Client/Server Networks and Connectivity
Client/Server Networks and Connectivity is a two day seminar which explains the components of enterprise client/server networks from the ground up. Today's client/server systems place unprecedented demands on the network infrastructure. In client/server, the network is the application, and, without a keen understanding of network components, developers and support staff are working without the necessary tools. Workshop examples will be used throughout the seminar to reinforce the concepts and topics covered.
This seminar will look at what organizations are doing today to provide more homogeneous environments and reduce integration problems. One of the many mysteries of network deployment is the understanding of the many API's available to the network developer. Primarily, the seminar will look at what Inter-Process Communication (IPC) is and the strengths and weaknesses of APIs. What ramifications do APPC and Sockets have on the application developer and the network? What about the ever prevalent NETBIOS and the ramifications it has on "routed" networks today?
Client/Server Networks and Connectivity is a requirement for any individual who must understand the technology behind networks today, the importance it has on client/server application development, and the need for organizations to stay competitive.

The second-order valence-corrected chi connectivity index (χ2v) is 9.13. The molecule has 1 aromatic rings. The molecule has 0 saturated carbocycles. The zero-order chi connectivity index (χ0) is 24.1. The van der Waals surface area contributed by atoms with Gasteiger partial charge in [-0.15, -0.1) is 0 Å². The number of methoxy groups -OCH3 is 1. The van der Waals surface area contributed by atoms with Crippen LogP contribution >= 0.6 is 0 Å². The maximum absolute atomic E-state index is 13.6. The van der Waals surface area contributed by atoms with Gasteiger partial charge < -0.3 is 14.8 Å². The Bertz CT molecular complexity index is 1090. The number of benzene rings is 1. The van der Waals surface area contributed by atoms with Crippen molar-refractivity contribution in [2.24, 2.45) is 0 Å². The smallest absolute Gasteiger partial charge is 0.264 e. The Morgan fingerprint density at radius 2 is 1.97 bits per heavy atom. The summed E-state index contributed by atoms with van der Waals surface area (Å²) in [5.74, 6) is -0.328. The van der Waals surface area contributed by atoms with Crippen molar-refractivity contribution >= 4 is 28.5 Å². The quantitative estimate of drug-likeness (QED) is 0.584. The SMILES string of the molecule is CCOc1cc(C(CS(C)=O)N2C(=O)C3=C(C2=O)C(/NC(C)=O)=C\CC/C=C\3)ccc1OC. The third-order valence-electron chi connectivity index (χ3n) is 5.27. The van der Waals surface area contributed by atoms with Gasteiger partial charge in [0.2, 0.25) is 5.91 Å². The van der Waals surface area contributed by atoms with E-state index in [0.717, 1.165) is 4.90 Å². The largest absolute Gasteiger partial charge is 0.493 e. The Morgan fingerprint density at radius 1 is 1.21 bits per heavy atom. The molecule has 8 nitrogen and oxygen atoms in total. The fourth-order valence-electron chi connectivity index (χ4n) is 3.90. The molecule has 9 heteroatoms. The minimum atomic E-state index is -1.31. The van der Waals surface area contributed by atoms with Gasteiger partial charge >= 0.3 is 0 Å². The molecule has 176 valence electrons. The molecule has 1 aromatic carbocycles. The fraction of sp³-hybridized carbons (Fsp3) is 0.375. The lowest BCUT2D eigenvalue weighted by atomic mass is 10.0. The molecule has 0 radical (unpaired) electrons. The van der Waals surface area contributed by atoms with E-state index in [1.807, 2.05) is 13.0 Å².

WHO SHOULD ATTEND
This course is for any individual who desires a solid understanding of the fundamentals of network technology as it is used in today's enterprise-wide client/server environments.
A familiarity with basic client/server terminology and concepts is assumed. For more information, refer to the Introduction to Client/Server Computing seminar outline.
1. Understanding Client/Server Networks
A. Importance of the OSI model as an interoperability standard
B. The 7 Layer Model Reviewed
C. Network Components: Media Access Control
D. Physical Topologies: Logical, Physical and Star
E. Standard Access Layers: Ethernet, Token Ring and Arcnet
2. Bridges, Routers & Switches: Connecting to the World
A. Packet Definition and Structure
B. Bridges Used to Connect Different Portions of the Organization's INTERNET
C. Bridges which can "learn" to Filter Traffic
D. Advantages and Disadvantages of Bridges
E. Routers: Use and Placement
F. Routers: Routers as Means to Build the Organizations WAN
G. Advantages and Disadvantages of Routers
H. Switching: Effective Uses and Deployment
3. Network Operating Systems
A. Role of the Network Operating System (NOS)
B. TCP/IP: The Industry Standard
C. Heterogeneous NOS Strategies with TCP/IP as the Backbone Protocol
D. Routability and Protocol Selection Issues and Challenges
E. Where does UNIX fit in?
4. New Technology: Advances Towards the Future
A. Asynchronous Transfer Mode (ATM): Strategies for Today and Tomorrow
B. ATM as the WAN service of choice and for high speed LAN needs
C. T1, T3 and Frame Relay: The WAN Workhorse
D. Integrated Services Digital Network (ISDN) and the Virtual Workforce
E. Switch Multi-Megabit Data Services (SMDS) and Frame Relay
F. What is the Global INTERNET and the Role it Plays?
G. How can Routers be Used to Protect the Organization from INTERNET Misuse?
H. The Purpose of Firewalls and their Basic Services
5. Communicating the Application Needs
A. How can we get developers and network staff to communicate better?
B. Network assessment during project scoping
C. Workflow analysis and Rapid Application Development (RAD)
E. Usage Matrices
F. Network CRUD matrix